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Two Women on Wine: Organic -- all about the sulfites

Organic wine quality has improved considerably

Posted: August 19, 2011 6:00 a.m.
Updated: August 19, 2011 6:00 a.m.

Whenever we talk about organic wines we often hear, "Isn't all wine organic?" In order to understand where wines fall in the organic spectrum, it's helpful to understand where they've been.

The organic movement in the U.S. began in the 1960s with the publication of a very controversial book at the time. In her book "The Silent Spring," Rachel Carson exposed, for the first time, the detrimental effects of pesticides on the environment and accused the chemical industry of spreading misinformation about its toxic effects.

The book was so well read that it caused widespread concerns, eventually leading to the ban of DDT in 1972. Because of the work of these early pioneers, the call for organic products has become part of our everyday life decades later.

Organically grown food and beverages are now big business. According to the Organic Trade Association, U.S. sales of organic food and beverages grew from $1 billion in 1990 to $26.7 billion in 2010. According to the Organic Monitor, organic sales reached $54.9 billion in 2009 globally.

In this age of recycling, hybrid cars, non-toxic cleaning supplies, organic produce and energy efficient light bulbs, it's no surprise that it is time for wine to go green.

Since just about everyone on the planet is aware of the detrimental effects of chemicals on the environment, it's no wonder wine producers and winemakers have jumped on board. First and foremost, winemaking is about farming. So it stands to reason that steps have been taken in the vineyard, as well as in the winery, to protect the environment.

Organic wines have been on the market since the 1990s. However, the common opinion was that the wines were not well produced and, therefore, not very good. The main reason was that these wines contained absolutely no sulfites, which caused the wine to deteriorate at a fast rate.

Today, we're glad to report that the quality of organic wines has improved considerably. However, the stigma still exists to some degree, just as the old notion that screw caps on wine meant cheap, terrible wine. Both of these notions could not be further from the truth.

Slowly, people are making the leap into trying organic wines. Their color choice now is not only red, white or pink, it is also "green" in the sense that it was produced organically. There isn't any doubt that with new technology and sustainable farming practices, organic wines are gaining more respect in the wine industry and by wine lovers.

Organic grapes do not necessarily make organic wine. It's all about the sulfites. Sulfite (sulphur dioxide) is a preservative that prevents oxidation and spoilage, which occurs naturally during the fermentation process. Almost every winemaker in the world, including those in Europe, adds a certain amount of sulfites to their wines. Without sulfites, the world's most renowned wines, such as the great Bordeauxs, would not be able to be enjoyed years later.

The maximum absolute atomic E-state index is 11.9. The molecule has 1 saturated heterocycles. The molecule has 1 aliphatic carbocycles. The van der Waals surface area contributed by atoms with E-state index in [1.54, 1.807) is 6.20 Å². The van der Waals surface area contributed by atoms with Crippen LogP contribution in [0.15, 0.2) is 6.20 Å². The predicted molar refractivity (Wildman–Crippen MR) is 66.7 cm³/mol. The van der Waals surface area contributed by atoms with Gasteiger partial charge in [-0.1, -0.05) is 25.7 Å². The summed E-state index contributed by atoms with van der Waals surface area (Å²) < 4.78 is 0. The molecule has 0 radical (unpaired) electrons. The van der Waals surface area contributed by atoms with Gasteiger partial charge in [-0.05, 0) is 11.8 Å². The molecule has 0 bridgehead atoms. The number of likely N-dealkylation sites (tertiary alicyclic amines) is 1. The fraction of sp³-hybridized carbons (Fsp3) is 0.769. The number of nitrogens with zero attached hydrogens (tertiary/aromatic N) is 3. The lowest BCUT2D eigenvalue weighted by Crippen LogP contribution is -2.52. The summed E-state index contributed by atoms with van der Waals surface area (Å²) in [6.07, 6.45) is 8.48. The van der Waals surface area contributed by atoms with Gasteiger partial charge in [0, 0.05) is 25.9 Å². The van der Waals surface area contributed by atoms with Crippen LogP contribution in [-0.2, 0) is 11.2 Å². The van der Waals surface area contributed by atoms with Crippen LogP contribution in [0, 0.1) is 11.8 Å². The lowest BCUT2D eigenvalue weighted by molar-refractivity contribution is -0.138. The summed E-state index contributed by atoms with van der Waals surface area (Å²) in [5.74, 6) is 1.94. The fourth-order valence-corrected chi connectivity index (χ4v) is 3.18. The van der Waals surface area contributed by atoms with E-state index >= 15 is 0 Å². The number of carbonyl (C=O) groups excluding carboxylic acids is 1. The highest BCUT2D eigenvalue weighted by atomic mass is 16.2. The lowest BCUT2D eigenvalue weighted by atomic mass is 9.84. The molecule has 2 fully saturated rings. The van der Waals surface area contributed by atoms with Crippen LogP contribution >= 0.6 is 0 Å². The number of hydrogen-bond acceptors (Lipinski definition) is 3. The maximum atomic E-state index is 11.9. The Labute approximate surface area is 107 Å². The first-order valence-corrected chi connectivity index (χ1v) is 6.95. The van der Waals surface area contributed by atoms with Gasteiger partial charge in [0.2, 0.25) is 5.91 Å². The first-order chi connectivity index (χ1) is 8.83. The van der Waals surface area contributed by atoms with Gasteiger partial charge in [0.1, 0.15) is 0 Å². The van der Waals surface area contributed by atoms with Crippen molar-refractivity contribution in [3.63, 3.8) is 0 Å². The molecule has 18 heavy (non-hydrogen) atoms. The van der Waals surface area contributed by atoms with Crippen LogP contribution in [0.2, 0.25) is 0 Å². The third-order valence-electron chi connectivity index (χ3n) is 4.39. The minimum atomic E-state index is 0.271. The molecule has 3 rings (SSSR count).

Each country, including the U.S., has specific guidelines as to the amount of sulfites that are permissible in the production of wine. Wines grown in cool climates require less sulfite; reds usually have less than whites; and wines with screw-cap closures usually have less than those with corks.

However, labeling is a source of confusion for organic wines. For a wine to be truly considered organic, it must be produced without pesticides or herbicides and have no sulfites. These wines carry a USDA Certified label. For those who love wine but have an allergic reaction to sulfites, wines that have the USDA Certified label may be a good choice.

If sulfites are added, the wine can be labeled as "Made with Organic Grapes." According to the Organic Consumers Association, these wines must be made from at least 70 percent organic grapes. Unlike the seal for certified organic, these wines have no seal and identification will be on the back label. Even though these wines contain lower levels of sulfites, they are still produced organically and are a nice alternative to the USDA Certified organic wines, which may not be as favorable.

The reality is that more and more wine producers are using green farming methods and have been for years. Not just because it's earth-friendly, but also because it produces good, quality wine.

"Every step of wine production from pruning to bottling is considered to minimize our impact on the environment and our products," believes Jim Milone, organic winemaker and owner of Terra Savia in Mendocino. "If you want to make great wines, you must grow excellent grapes, nurture the grapes organically and do as little as possible to the wine."

There is no doubt that organically produced wines are evolving and improving remarkably. As these wines become more mainstream, the choices are increasing. Here are a few producers you might want to consider: Terra Savia Winery (Mendocino), Alma Rosa Winery (Santa Barbara), Halter Ranch (Paso Robles), ZD Wines (Napa), Ampelos Cellars (Paso Robles), and Familia Zuccardi Santa Julia Organica (Argentina). Cheers!


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